Yeah. And you’ve been remote and had a remote team for a while now. Like, I’ve had a completely remote team for a decade now. And before that, I had another agency, and it wasn’t remote at all. I mean, I was remote for much of the time, but then I had dozens of staff in three different offices and three different countries. So it’s very freeing to have a remote team and not have to worry about hiring people to come into an office, and then you’re very limited with the expertise and just put the talent in the area because nobody’s gonna travel for three hours a day to get to your office.Some businesses prefer to keep things more boutique, small, and specialized. It enables them to enjoy the freedom to choose projects that they believe in. Click To Tweet
I think that a lot of us still haven’t realized the implications of it. But it is so powerful because by being able to work remotely and hiring remotely, you as a company, for example, you eliminate the burden of having to rent or buy an office, and then you open up to a pool of potential people from all over the world on one hand. Also, it helps to diversify your team, you can hire people from all over the world. From the other side of things, people are not limited. You are not limited to living in a developed country; you can still live in, for example, Southeast Asia or Africa, or South America and still develop your professional career to the fullest without having to move a lot of people. Fortunately, this is one of the things that push them to leave their homes when they don’t even want to do it. On the other hand, by being able to do that, they bring money and much more economic development to their communities. This has so many different layers, also for parents or families. If I know a lot of people, of course, when you are young, you may be very excited to live in a big city. But after the time passes by, you want to have a house with a purple garden, be more near nature, or you want to surf every day or go to the moon signs every day. So this is a lifestyle, this is a choice of lifestyle realistically, and it allows you to also go back to some small towns that you bring money there, and you can have the lifestyle that you want. So it gives you freedom. For me, it’s about that, and that is the slogan that we have in Remoter is “Own your life.” Because it’s about really having the control over how you want to live your life just by this little, but it’s also big at the same time of a decision, that being able to work remotely.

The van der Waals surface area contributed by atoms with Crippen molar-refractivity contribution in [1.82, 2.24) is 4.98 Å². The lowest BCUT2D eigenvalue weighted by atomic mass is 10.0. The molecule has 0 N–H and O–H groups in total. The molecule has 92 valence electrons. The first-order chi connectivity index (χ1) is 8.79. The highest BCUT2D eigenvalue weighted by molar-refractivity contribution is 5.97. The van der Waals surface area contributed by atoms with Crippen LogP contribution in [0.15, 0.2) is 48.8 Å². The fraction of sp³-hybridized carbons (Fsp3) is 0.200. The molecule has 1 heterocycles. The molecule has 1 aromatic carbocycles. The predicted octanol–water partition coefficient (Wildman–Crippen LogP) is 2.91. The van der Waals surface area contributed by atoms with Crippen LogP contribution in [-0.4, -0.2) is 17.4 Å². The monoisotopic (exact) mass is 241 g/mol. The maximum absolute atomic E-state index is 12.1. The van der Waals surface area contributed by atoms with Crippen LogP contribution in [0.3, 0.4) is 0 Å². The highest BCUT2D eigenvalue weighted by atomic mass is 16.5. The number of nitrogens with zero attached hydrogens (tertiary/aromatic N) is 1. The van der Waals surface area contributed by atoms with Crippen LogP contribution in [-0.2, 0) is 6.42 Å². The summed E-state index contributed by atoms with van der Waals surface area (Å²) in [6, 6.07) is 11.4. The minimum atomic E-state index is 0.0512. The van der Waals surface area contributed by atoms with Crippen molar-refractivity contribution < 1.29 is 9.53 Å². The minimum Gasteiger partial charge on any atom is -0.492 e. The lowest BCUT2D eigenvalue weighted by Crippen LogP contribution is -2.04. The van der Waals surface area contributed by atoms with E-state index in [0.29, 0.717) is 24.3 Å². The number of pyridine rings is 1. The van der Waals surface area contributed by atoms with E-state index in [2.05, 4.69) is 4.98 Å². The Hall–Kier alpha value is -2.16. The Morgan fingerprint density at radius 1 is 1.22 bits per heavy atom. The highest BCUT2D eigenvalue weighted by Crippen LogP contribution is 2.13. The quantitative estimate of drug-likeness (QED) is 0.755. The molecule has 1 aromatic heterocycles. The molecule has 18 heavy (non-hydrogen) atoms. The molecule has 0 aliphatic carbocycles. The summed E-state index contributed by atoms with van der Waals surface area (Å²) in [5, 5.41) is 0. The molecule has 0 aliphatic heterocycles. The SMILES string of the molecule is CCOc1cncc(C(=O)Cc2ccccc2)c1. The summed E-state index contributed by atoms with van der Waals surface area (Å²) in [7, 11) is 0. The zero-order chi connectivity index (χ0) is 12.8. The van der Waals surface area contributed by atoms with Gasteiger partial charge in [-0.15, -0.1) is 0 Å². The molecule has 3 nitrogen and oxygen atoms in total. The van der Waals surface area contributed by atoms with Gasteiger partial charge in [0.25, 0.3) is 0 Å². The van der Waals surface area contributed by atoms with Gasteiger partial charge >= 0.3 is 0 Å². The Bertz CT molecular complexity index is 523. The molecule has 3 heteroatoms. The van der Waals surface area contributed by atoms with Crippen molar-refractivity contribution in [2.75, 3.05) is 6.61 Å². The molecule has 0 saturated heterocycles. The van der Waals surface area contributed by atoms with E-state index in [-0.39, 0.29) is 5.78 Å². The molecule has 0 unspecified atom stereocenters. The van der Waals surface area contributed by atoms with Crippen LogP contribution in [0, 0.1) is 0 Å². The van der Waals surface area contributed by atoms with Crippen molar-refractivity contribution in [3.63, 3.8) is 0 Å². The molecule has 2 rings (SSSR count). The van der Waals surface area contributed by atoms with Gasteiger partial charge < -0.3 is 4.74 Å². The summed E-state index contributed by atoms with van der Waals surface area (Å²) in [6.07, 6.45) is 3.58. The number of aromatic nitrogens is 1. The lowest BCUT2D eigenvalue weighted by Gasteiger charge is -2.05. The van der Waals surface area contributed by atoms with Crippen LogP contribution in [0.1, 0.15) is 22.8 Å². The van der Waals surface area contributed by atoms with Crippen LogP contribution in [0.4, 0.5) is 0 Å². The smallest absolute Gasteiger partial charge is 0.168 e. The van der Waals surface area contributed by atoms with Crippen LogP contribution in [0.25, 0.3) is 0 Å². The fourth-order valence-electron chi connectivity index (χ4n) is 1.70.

Yeah. And how big is your team, and where are they located?
Well, these are two separate things. We are a boutique consultancy, and we are four people. For example, in Spain, France, and Mexico. We work not more than six clients at a time. And this is my unique selling proposition. It’s not about working with so many clients at the same time, but being able to work with usually big brands or startups that have this high growth type of goals and need to scale fast and results. And usually, these are companies that have whether their digital marketing team or in-house SEOs. Like 80% of my clients right now have in-house SEOs. And what they look for is very specialized advice. And to be speaking to me the whole time, rather than hiring a big agency and end up speaking with an account manager or junior people, right? Because they have these very specific issues. For example, mobile-first index, or improving Core Web Vitals, or migration, or rebranding, or launch in a new market, or establishing a presence in certain markets where they have a bigger type of competition after a while, like needing additional help external validation or source of information of what is challenging those particular markets to change the trend, things like that.
So it’s a much more strategic type of advice rather than the typical SEO one-on-one type of process that you can hire with whatever agency. I am a big believer in this because this was one of the things when I became independent. I realized that I didn’t want to be like a manager. I didn’t want to become a CEO. I love doing SEO, so I have tried to develop my career and myself professionally which allows me to keep doing it. So instead of becoming the manager of an agency of 20-30 people, whatever that will have, at this point, the natural thing to do, if I ended up doing what everybody else will do. I prefer to keep things more boutique small specialized to be able to let myself do what I enjoy, which also gives me the freedom to have these projects that I still believe in. Like for example, the Remote’s project, my books, etc. So I think that this is also a choice, and I am a big believer in not following the folding path that is followed by everybody and being a little bit smarter of how you grow because there can be so many different ways to do it.